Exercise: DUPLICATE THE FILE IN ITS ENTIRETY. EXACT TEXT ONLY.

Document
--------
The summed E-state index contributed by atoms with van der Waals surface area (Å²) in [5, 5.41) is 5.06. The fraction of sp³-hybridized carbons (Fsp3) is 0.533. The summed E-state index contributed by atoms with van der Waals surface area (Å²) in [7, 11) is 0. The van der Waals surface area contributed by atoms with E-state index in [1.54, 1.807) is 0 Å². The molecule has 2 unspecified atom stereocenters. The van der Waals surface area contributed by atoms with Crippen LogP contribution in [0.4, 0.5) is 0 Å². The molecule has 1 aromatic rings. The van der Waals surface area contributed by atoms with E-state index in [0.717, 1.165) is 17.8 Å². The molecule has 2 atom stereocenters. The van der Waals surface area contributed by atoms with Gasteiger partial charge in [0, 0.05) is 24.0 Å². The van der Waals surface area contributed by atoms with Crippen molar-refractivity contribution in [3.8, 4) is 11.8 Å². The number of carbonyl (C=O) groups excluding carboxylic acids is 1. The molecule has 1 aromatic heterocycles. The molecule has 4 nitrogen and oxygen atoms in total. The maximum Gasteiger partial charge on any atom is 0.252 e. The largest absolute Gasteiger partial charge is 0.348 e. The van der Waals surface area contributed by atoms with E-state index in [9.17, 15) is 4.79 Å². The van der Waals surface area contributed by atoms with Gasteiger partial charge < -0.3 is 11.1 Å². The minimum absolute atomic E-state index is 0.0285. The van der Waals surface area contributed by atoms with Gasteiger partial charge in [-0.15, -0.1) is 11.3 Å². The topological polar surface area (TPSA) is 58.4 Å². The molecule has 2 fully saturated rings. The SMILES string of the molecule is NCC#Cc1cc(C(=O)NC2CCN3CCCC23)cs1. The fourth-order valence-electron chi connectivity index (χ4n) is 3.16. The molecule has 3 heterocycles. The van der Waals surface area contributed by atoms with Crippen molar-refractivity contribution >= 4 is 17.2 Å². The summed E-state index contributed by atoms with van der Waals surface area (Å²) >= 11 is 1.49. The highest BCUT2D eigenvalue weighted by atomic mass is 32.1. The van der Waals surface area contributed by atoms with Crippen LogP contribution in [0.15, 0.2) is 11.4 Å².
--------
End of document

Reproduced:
The summed E-state index contributed by atoms with van der Waals surface area (Å²) in [5, 5.41) is 5.06. The fraction of sp³-hybridized carbons (Fsp3) is 0.533. The summed E-state index contributed by atoms with van der Waals surface area (Å²) in [7, 11) is 0. The van der Waals surface area contributed by atoms with E-state index in [1.54, 1.807) is 0 Å². The molecule has 2 unspecified atom stereocenters. The van der Waals surface area contributed by atoms with Crippen LogP contribution in [0.4, 0.5) is 0 Å². The molecule has 1 aromatic rings. The van der Waals surface area contributed by atoms with E-state index in [0.717, 1.165) is 17.8 Å². The molecule has 2 atom stereocenters. The van der Waals surface area contributed by atoms with Gasteiger partial charge in [0, 0.05) is 24.0 Å². The van der Waals surface area contributed by atoms with Crippen molar-refractivity contribution in [3.8, 4) is 11.8 Å². The number of carbonyl (C=O) groups excluding carboxylic acids is 1. The molecule has 1 aromatic heterocycles. The molecule has 4 nitrogen and oxygen atoms in total. The maximum Gasteiger partial charge on any atom is 0.252 e. The largest absolute Gasteiger partial charge is 0.348 e. The van der Waals surface area contributed by atoms with E-state index in [9.17, 15) is 4.79 Å². The van der Waals surface area contributed by atoms with Gasteiger partial charge < -0.3 is 11.1 Å². The minimum absolute atomic E-state index is 0.0285. The van der Waals surface area contributed by atoms with Gasteiger partial charge in [-0.15, -0.1) is 11.3 Å². The topological polar surface area (TPSA) is 58.4 Å². The molecule has 2 fully saturated rings. The SMILES string of the molecule is NCC#Cc1cc(C(=O)NC2CCN3CCCC23)cs1. The fourth-order valence-electron chi connectivity index (χ4n) is 3.16. The molecule has 3 heterocycles. The van der Waals surface area contributed by atoms with Crippen molar-refractivity contribution >= 4 is 17.2 Å². The summed E-state index contributed by atoms with van der Waals surface area (Å²) >= 11 is 1.49. The highest BCUT2D eigenvalue weighted by atomic mass is 32.1. The van der Waals surface area contributed by atoms with Crippen LogP contribution in [0.15, 0.2) is 11.4 Å².